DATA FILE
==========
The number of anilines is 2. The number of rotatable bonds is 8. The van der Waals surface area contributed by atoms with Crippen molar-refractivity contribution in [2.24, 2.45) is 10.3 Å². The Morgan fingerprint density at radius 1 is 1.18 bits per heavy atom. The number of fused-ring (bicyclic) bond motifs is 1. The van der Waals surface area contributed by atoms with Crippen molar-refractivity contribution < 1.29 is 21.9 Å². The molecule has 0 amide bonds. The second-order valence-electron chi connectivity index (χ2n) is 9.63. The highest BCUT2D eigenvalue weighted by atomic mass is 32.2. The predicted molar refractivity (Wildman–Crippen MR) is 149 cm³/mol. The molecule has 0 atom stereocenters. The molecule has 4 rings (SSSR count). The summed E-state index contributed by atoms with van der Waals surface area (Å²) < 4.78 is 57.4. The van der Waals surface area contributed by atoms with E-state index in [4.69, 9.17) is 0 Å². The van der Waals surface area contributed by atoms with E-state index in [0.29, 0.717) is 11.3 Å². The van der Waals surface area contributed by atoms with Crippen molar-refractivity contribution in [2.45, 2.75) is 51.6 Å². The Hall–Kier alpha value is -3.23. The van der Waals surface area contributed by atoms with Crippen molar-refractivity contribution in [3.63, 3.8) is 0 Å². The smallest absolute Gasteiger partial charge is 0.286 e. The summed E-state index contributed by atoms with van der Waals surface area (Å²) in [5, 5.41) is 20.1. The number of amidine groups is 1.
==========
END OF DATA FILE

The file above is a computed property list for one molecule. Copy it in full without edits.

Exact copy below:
The number of anilines is 2. The number of rotatable bonds is 8. The van der Waals surface area contributed by atoms with Crippen molar-refractivity contribution in [2.24, 2.45) is 10.3 Å². The Morgan fingerprint density at radius 1 is 1.18 bits per heavy atom. The number of fused-ring (bicyclic) bond motifs is 1. The van der Waals surface area contributed by atoms with Crippen molar-refractivity contribution < 1.29 is 21.9 Å². The molecule has 0 amide bonds. The second-order valence-electron chi connectivity index (χ2n) is 9.63. The highest BCUT2D eigenvalue weighted by atomic mass is 32.2. The predicted molar refractivity (Wildman–Crippen MR) is 149 cm³/mol. The molecule has 0 atom stereocenters. The molecule has 4 rings (SSSR count). The summed E-state index contributed by atoms with van der Waals surface area (Å²) < 4.78 is 57.4. The van der Waals surface area contributed by atoms with E-state index in [4.69, 9.17) is 0 Å². The van der Waals surface area contributed by atoms with E-state index in [0.29, 0.717) is 11.3 Å². The van der Waals surface area contributed by atoms with Crippen molar-refractivity contribution in [2.45, 2.75) is 51.6 Å². The Hall–Kier alpha value is -3.23. The van der Waals surface area contributed by atoms with Crippen molar-refractivity contribution in [3.63, 3.8) is 0 Å². The smallest absolute Gasteiger partial charge is 0.286 e. The summed E-state index contributed by atoms with van der Waals surface area (Å²) in [5, 5.41) is 20.1. The number of amidine groups is 1.